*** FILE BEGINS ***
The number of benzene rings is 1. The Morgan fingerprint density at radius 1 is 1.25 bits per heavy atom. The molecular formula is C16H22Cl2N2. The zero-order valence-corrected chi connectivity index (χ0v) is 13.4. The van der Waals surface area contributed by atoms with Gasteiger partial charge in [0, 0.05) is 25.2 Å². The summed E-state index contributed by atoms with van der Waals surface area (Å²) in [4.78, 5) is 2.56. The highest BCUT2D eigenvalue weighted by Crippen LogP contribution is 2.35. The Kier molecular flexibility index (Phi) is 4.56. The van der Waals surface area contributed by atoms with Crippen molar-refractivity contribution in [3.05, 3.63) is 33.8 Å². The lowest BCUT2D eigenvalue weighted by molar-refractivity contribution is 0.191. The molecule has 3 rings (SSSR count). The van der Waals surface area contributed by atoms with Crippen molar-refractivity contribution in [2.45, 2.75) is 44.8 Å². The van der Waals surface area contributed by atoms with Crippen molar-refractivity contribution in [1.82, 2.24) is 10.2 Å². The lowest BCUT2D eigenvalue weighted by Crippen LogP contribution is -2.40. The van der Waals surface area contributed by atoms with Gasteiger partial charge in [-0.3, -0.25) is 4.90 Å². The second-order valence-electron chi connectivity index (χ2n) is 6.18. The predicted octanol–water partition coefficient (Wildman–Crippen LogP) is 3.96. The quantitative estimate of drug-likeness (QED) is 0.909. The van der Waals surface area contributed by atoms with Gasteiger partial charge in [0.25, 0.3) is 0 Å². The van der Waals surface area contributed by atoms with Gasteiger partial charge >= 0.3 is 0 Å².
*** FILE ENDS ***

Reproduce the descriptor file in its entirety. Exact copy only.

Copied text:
The number of benzene rings is 1. The Morgan fingerprint density at radius 1 is 1.25 bits per heavy atom. The molecular formula is C16H22Cl2N2. The zero-order valence-corrected chi connectivity index (χ0v) is 13.4. The van der Waals surface area contributed by atoms with Gasteiger partial charge in [0, 0.05) is 25.2 Å². The summed E-state index contributed by atoms with van der Waals surface area (Å²) in [4.78, 5) is 2.56. The highest BCUT2D eigenvalue weighted by Crippen LogP contribution is 2.35. The Kier molecular flexibility index (Phi) is 4.56. The van der Waals surface area contributed by atoms with Crippen molar-refractivity contribution in [3.05, 3.63) is 33.8 Å². The lowest BCUT2D eigenvalue weighted by molar-refractivity contribution is 0.191. The molecule has 3 rings (SSSR count). The van der Waals surface area contributed by atoms with Crippen molar-refractivity contribution in [2.45, 2.75) is 44.8 Å². The van der Waals surface area contributed by atoms with Crippen molar-refractivity contribution in [1.82, 2.24) is 10.2 Å². The lowest BCUT2D eigenvalue weighted by Crippen LogP contribution is -2.40. The van der Waals surface area contributed by atoms with Gasteiger partial charge in [-0.3, -0.25) is 4.90 Å². The second-order valence-electron chi connectivity index (χ2n) is 6.18. The predicted octanol–water partition coefficient (Wildman–Crippen LogP) is 3.96. The quantitative estimate of drug-likeness (QED) is 0.909. The van der Waals surface area contributed by atoms with Gasteiger partial charge in [0.25, 0.3) is 0 Å². The van der Waals surface area contributed by atoms with Gasteiger partial charge >= 0.3 is 0 Å².